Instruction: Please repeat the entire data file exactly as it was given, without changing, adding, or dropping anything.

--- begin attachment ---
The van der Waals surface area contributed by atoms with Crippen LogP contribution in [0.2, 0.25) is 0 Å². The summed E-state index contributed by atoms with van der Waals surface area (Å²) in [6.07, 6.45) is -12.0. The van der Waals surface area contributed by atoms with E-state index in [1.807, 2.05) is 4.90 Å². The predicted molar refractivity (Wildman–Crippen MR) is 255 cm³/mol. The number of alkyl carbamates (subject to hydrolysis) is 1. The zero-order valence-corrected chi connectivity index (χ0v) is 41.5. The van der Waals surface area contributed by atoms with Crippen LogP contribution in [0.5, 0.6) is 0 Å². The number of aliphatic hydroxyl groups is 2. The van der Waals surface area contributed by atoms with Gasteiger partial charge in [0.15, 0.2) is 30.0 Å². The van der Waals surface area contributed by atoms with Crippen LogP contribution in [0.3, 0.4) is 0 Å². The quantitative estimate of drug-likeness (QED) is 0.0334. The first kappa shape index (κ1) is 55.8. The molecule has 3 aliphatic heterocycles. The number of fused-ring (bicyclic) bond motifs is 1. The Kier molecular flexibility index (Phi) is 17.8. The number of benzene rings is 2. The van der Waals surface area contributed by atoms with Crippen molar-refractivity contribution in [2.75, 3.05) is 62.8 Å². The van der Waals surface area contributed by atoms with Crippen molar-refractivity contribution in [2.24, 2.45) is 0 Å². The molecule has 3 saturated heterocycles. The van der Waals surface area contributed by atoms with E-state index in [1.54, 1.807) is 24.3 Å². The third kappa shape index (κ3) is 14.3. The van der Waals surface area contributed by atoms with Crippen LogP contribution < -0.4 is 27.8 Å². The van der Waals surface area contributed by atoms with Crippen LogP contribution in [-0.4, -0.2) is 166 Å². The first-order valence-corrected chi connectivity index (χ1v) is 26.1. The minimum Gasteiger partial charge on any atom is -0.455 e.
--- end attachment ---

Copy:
The van der Waals surface area contributed by atoms with Crippen LogP contribution in [0.2, 0.25) is 0 Å². The summed E-state index contributed by atoms with van der Waals surface area (Å²) in [6.07, 6.45) is -12.0. The van der Waals surface area contributed by atoms with E-state index in [1.807, 2.05) is 4.90 Å². The predicted molar refractivity (Wildman–Crippen MR) is 255 cm³/mol. The number of alkyl carbamates (subject to hydrolysis) is 1. The zero-order valence-corrected chi connectivity index (χ0v) is 41.5. The van der Waals surface area contributed by atoms with Crippen LogP contribution in [0.5, 0.6) is 0 Å². The number of aliphatic hydroxyl groups is 2. The van der Waals surface area contributed by atoms with Gasteiger partial charge in [0.15, 0.2) is 30.0 Å². The van der Waals surface area contributed by atoms with Crippen LogP contribution in [0.3, 0.4) is 0 Å². The quantitative estimate of drug-likeness (QED) is 0.0334. The first kappa shape index (κ1) is 55.8. The molecule has 3 aliphatic heterocycles. The number of fused-ring (bicyclic) bond motifs is 1. The Kier molecular flexibility index (Phi) is 17.8. The number of benzene rings is 2. The van der Waals surface area contributed by atoms with Crippen molar-refractivity contribution in [2.75, 3.05) is 62.8 Å². The van der Waals surface area contributed by atoms with Crippen molar-refractivity contribution in [2.24, 2.45) is 0 Å². The molecule has 3 saturated heterocycles. The van der Waals surface area contributed by atoms with E-state index in [1.54, 1.807) is 24.3 Å². The third kappa shape index (κ3) is 14.3. The van der Waals surface area contributed by atoms with Crippen LogP contribution < -0.4 is 27.8 Å². The van der Waals surface area contributed by atoms with Crippen LogP contribution in [-0.4, -0.2) is 166 Å². The first-order valence-corrected chi connectivity index (χ1v) is 26.1. The minimum Gasteiger partial charge on any atom is -0.455 e.